Friday, December 23, 2011
Government Attacks New Zealand's Highest Performing Sector
Over the last three years New Zealand has had to deal with a number of crises and disasters, some man made and others caused by forces of nature. Investment companies collapsed, a mine exploded, Christchurch shook and a ship was grounded and leaked oil into a pristine marine environment. Extreme weather has struck a number of New Zealand regions with drought, tornados and heavy rain wrecking havoc with peoples' homes and livelihoods. A number of reports have also highlighted the shocking statistics around the health and safety of our children, with at least a quarter living in poverty. To top it all we discovered that around 80% of our lowland rivers are seriously polluted and we aren't quite as pure as we thought.
While all this was happening and despite working with a fraction of the funding of other OECD countries our education system soldiered on, consistently ranking amongst the top five in the world. Our curriculum and remedial reading programmes have been widely admired and adopted and our primary teachers are regarded like gold in the UK and elsewhere. With so much needing the government's attention over the next three years at least our education system is in good heart and needs little radical change.
Surprisingly we hear from the throne, and our new Governor General, that education will again be a key focus and major changes are afoot. There is a high priority for increasing accountability of schools, strengthening teacher appraisals and reforming the Teachers' Council. On top of this Charter Schools are going to be forced onto many of our low decile communities. These are major changes that will be imposed on a sector that is generally performing well and is hardly broken.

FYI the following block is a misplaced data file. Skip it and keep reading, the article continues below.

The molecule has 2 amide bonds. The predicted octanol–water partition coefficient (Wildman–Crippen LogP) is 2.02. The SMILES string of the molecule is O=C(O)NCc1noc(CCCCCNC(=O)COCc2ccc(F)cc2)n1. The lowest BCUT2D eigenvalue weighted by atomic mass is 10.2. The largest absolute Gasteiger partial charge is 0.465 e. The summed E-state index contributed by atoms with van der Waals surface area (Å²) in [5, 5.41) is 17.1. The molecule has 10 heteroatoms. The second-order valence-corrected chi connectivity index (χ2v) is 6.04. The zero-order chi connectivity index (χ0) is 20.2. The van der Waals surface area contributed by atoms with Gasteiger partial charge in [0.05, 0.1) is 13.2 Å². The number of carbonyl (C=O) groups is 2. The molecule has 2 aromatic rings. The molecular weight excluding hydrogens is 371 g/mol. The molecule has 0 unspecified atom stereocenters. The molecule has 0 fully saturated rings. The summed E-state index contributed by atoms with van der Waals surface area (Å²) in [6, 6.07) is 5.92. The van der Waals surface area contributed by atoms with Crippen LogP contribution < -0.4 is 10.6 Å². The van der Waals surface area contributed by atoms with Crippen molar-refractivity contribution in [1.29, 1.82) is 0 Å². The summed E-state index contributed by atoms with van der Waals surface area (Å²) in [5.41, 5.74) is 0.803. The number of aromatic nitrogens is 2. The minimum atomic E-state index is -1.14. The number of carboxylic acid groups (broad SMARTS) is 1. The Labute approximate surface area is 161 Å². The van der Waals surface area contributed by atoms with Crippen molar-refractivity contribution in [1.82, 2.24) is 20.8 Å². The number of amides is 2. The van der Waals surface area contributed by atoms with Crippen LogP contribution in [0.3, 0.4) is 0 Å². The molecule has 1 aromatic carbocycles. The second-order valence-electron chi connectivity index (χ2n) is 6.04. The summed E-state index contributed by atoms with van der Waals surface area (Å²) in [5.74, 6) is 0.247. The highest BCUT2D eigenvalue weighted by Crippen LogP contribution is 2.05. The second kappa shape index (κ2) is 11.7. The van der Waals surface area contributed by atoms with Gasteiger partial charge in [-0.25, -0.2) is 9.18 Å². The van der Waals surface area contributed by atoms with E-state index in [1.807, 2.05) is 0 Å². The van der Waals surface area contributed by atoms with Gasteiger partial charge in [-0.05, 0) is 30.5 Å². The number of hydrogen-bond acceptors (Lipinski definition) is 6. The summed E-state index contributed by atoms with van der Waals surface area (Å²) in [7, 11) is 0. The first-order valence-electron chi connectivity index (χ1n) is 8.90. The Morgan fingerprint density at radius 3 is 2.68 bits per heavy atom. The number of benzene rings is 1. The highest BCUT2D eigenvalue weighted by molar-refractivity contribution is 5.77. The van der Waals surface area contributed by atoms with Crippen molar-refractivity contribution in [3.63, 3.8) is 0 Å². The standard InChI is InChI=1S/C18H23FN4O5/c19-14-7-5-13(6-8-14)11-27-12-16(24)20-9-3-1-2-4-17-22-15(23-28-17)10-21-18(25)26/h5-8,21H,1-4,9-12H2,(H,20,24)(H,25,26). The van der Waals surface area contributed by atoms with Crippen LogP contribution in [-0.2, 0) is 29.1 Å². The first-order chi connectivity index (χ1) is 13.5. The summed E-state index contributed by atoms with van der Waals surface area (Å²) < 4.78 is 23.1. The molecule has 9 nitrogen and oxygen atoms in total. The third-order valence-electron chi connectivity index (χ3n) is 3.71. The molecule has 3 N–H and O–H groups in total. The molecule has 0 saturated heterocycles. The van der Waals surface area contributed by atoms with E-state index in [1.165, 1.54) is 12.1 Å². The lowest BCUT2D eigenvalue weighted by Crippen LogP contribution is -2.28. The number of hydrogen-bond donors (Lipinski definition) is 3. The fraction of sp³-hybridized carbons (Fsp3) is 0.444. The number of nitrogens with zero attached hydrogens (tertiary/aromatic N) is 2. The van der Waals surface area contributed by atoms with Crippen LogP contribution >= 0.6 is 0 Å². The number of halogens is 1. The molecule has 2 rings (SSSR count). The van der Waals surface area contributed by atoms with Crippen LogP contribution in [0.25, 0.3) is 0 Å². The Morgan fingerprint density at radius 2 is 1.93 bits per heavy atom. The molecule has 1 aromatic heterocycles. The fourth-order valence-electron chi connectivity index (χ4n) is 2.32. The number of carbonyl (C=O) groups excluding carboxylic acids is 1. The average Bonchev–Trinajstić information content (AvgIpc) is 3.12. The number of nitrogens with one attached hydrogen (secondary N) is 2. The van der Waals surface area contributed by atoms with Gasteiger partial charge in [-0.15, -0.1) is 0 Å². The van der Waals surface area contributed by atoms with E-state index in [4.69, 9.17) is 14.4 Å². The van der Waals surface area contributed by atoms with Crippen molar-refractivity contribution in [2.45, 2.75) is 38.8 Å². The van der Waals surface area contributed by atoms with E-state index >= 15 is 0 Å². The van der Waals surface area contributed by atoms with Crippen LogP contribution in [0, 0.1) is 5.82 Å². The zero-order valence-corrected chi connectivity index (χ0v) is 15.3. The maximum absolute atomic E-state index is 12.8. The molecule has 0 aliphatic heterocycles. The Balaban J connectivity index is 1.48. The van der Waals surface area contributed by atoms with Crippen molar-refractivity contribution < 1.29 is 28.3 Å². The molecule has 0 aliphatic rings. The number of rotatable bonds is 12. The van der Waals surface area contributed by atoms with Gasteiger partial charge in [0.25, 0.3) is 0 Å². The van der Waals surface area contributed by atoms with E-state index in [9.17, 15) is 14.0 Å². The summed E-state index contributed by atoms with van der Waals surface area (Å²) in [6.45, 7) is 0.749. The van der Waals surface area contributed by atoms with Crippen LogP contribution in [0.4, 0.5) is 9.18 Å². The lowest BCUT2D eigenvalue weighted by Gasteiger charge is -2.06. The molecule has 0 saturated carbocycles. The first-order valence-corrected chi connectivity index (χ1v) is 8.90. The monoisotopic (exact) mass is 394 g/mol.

It has also been revealed by the media that the Ministry may take over the appointing of school principals from Boards of Trustees, not only will this remove one of the key elements of self managed schools but there would also be the potential for political influence to determine appointments. Rather than having professional leaders who are driven by serving the school community and the needs of the students in their care, schools will be led by gagged civil servants who will have to blindly follow the whims and dictates of the Ministry and the Minister without question.
One would think that forcing the flawed National Standards onto all our schools, despite widespread concern, would be enough. The $60 million spent on implementing the standards could have been better utilized in supporting struggling children and their families and now we are going to have even more money spent on major structural changes with no evidence to support a need to do so.
The proposed changes to education are not driven by a general failure of the system or from compelling evidence and research, they are purely ideological and possibly vindictive. As stated earlier there are numerous areas that are in greater need of the Government's attention than education but teachers are effective organisers and the New Zealand Educational Institute is now the 2nd largest union in the country. The fact that NZEI devotes much of its energy on professional issues and has worked constructively with the Ministry of Education and past governments on curriculum development, child welfare and teacher attestation pilots means little to this National led government. Most of the proposed changes appear to be more about reducing the influence of the teaching profession then improving education delivery to children and judging by the success of similar changes internationally many children will probably suffer as a consequence.
Our education system is a great one and it could become an excellent one, but not through what is being proposed and not by refusing to collaborate with the profession.